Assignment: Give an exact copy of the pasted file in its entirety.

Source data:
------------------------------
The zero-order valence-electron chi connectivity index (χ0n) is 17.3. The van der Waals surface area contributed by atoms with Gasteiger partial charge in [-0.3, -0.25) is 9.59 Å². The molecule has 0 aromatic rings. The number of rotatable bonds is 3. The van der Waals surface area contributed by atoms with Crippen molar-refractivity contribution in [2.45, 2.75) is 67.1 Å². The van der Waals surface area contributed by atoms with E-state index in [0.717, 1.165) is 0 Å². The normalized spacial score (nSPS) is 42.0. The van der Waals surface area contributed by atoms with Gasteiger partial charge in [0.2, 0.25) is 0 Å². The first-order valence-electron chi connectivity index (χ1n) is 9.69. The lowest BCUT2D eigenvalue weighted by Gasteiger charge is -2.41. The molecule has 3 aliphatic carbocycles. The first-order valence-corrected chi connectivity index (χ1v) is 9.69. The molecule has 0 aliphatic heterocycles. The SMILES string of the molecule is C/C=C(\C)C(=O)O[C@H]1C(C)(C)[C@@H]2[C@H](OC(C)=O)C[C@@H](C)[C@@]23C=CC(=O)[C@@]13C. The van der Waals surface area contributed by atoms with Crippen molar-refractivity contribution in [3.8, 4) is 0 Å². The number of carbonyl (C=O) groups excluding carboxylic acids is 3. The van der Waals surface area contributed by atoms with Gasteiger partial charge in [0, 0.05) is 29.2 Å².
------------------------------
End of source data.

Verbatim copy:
The zero-order valence-electron chi connectivity index (χ0n) is 17.3. The van der Waals surface area contributed by atoms with Gasteiger partial charge in [-0.3, -0.25) is 9.59 Å². The molecule has 0 aromatic rings. The number of rotatable bonds is 3. The van der Waals surface area contributed by atoms with Crippen molar-refractivity contribution in [2.45, 2.75) is 67.1 Å². The van der Waals surface area contributed by atoms with E-state index in [0.717, 1.165) is 0 Å². The normalized spacial score (nSPS) is 42.0. The van der Waals surface area contributed by atoms with Gasteiger partial charge in [0.2, 0.25) is 0 Å². The first-order valence-electron chi connectivity index (χ1n) is 9.69. The lowest BCUT2D eigenvalue weighted by Gasteiger charge is -2.41. The molecule has 3 aliphatic carbocycles. The first-order valence-corrected chi connectivity index (χ1v) is 9.69. The molecule has 0 aliphatic heterocycles. The SMILES string of the molecule is C/C=C(\C)C(=O)O[C@H]1C(C)(C)[C@@H]2[C@H](OC(C)=O)C[C@@H](C)[C@@]23C=CC(=O)[C@@]13C. The van der Waals surface area contributed by atoms with Crippen molar-refractivity contribution in [3.8, 4) is 0 Å². The number of carbonyl (C=O) groups excluding carboxylic acids is 3. The van der Waals surface area contributed by atoms with Gasteiger partial charge in [0, 0.05) is 29.2 Å².